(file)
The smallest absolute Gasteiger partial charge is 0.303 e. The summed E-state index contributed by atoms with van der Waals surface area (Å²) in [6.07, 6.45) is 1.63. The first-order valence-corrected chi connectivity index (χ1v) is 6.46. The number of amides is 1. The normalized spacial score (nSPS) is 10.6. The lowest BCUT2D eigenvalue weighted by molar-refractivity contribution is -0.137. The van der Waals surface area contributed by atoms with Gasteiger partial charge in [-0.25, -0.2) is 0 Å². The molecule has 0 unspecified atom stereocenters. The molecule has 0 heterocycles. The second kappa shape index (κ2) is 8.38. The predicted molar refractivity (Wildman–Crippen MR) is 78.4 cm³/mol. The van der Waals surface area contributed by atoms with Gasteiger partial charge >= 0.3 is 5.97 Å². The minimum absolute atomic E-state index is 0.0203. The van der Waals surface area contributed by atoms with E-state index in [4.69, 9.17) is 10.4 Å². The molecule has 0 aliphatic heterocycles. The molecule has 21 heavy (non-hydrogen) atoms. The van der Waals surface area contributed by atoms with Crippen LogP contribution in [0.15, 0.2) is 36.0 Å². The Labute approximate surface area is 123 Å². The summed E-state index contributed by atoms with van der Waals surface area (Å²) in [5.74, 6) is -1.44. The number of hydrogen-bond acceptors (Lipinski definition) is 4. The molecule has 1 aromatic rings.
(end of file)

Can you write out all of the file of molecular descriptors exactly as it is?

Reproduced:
The smallest absolute Gasteiger partial charge is 0.303 e. The summed E-state index contributed by atoms with van der Waals surface area (Å²) in [6.07, 6.45) is 1.63. The first-order valence-corrected chi connectivity index (χ1v) is 6.46. The number of amides is 1. The normalized spacial score (nSPS) is 10.6. The lowest BCUT2D eigenvalue weighted by molar-refractivity contribution is -0.137. The van der Waals surface area contributed by atoms with Gasteiger partial charge in [-0.25, -0.2) is 0 Å². The molecule has 0 unspecified atom stereocenters. The molecule has 0 heterocycles. The second kappa shape index (κ2) is 8.38. The predicted molar refractivity (Wildman–Crippen MR) is 78.4 cm³/mol. The van der Waals surface area contributed by atoms with Gasteiger partial charge >= 0.3 is 5.97 Å². The minimum absolute atomic E-state index is 0.0203. The van der Waals surface area contributed by atoms with E-state index in [4.69, 9.17) is 10.4 Å². The molecule has 0 aliphatic heterocycles. The molecule has 21 heavy (non-hydrogen) atoms. The van der Waals surface area contributed by atoms with Crippen LogP contribution in [0.15, 0.2) is 36.0 Å². The Labute approximate surface area is 123 Å². The summed E-state index contributed by atoms with van der Waals surface area (Å²) in [5.74, 6) is -1.44. The number of hydrogen-bond acceptors (Lipinski definition) is 4. The molecule has 1 aromatic rings.